Apple iCloud hacked by Dutch gang

A gang of Dutch-Moroccan hackers, operating under the name Doulci, have somehow managed to crack Apple security, which makes it easy to unlock stolen iPhones. Apple's online storage service iCloud has never been hacked before. It is used by almost 400 million people, the Telegraaf reports.

According to the hackers, who are hiding behind the names AquaXetine and Merruktechnolog and live in the Netherlands and Casablanca, 30,000 stolen iPhones have been unlocked only in the last few days.

The Telegraaf claims that especially Chinese traders buy up locked Apple devices from eBay and other marketplaces for a quick win. iPhones are bought for around $50-$150, to sell them unlocked for $450 to $700.

iPhones and iPads which Apple have locked because they were modified against Apple's rules by the owner, are also now very easy to unlock.

Apple is working now to close the leak. According to Mark Loman, security expert from SurfRight, the hackers have placed a fake computer between the iPhone and Apple's systems in iCloud that give permission to unlock a device.

This fake computer manipulates the iPhone's requests. The phone believes it is communicating with the Apple server. Loman believes the hackers are capable of even more, such as reading iMessage information.

The hackers spent five months on the hack operation. First, they inspected how Apple's security system fits together, locating the weak spots. According to AquaXetine, their motive is not to earn money, but to make Apple-users aware of the apparent lack of security in iCloud.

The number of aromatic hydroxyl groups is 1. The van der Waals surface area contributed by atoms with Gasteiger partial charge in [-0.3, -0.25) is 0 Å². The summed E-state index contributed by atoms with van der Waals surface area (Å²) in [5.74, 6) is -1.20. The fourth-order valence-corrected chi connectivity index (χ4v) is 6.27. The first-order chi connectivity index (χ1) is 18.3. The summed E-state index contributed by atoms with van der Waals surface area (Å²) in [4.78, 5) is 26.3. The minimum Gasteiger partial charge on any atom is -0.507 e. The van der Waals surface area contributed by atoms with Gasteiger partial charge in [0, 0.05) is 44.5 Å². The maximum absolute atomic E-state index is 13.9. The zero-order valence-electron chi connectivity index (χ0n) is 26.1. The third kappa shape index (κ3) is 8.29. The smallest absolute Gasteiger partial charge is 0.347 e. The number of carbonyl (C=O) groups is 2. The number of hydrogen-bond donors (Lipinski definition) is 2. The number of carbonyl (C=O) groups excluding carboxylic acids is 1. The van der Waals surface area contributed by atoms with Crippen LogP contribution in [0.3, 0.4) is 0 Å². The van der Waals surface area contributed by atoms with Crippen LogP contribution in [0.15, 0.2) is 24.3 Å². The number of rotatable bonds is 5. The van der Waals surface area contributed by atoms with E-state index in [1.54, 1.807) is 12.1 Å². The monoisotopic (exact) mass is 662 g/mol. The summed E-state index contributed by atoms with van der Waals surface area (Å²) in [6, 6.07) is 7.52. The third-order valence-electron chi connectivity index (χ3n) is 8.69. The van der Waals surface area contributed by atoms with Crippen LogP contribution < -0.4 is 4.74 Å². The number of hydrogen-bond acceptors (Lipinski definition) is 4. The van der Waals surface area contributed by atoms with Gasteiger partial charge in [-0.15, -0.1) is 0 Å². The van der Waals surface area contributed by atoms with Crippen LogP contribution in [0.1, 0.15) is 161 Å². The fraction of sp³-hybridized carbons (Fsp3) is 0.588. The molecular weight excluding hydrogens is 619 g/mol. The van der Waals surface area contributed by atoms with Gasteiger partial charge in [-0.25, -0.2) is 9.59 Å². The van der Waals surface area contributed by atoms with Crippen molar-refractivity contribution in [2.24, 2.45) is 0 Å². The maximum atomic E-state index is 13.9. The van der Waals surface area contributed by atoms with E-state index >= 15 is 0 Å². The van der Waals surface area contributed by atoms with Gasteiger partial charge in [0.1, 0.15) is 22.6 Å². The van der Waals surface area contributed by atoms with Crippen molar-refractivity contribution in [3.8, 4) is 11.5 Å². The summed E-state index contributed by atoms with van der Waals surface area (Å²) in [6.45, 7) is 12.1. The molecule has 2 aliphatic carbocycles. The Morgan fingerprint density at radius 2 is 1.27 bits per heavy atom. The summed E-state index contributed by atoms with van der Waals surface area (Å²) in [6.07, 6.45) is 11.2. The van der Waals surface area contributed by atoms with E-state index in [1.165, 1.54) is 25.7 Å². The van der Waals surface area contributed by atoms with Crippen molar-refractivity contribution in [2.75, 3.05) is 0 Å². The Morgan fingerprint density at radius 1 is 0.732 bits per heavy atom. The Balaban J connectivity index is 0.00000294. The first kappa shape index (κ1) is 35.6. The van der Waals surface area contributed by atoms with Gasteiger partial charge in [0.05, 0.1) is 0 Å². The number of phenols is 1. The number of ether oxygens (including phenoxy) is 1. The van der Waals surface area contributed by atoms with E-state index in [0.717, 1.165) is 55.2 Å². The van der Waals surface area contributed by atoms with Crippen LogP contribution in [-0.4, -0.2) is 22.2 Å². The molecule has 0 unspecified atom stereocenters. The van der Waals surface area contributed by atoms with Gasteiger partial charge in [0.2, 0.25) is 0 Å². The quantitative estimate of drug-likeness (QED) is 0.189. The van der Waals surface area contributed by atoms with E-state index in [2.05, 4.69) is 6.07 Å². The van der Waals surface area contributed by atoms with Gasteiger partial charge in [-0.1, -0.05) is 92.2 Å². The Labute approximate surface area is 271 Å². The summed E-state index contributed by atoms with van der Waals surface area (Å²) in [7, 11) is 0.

They are angry that Apple claims so much about their security system. The hackers say that they have brought the critical leak to the attention of the company at the end of March. Apple has yet to respond for comment.

Ronald Kingma, director of Securelabs in Amersfoort, does not think this is wise. "Very bad that Apple doesn't make itself heard and that the leak has to come out in this manner."

Kingma's discussion with the hackers, and seeing the evidence, leads him to warn iCloud users to refrain from using the online storage space. It could take some time before Apple has fixed the leak, which means that passwords and any personal information users store in iCloud could be at risk.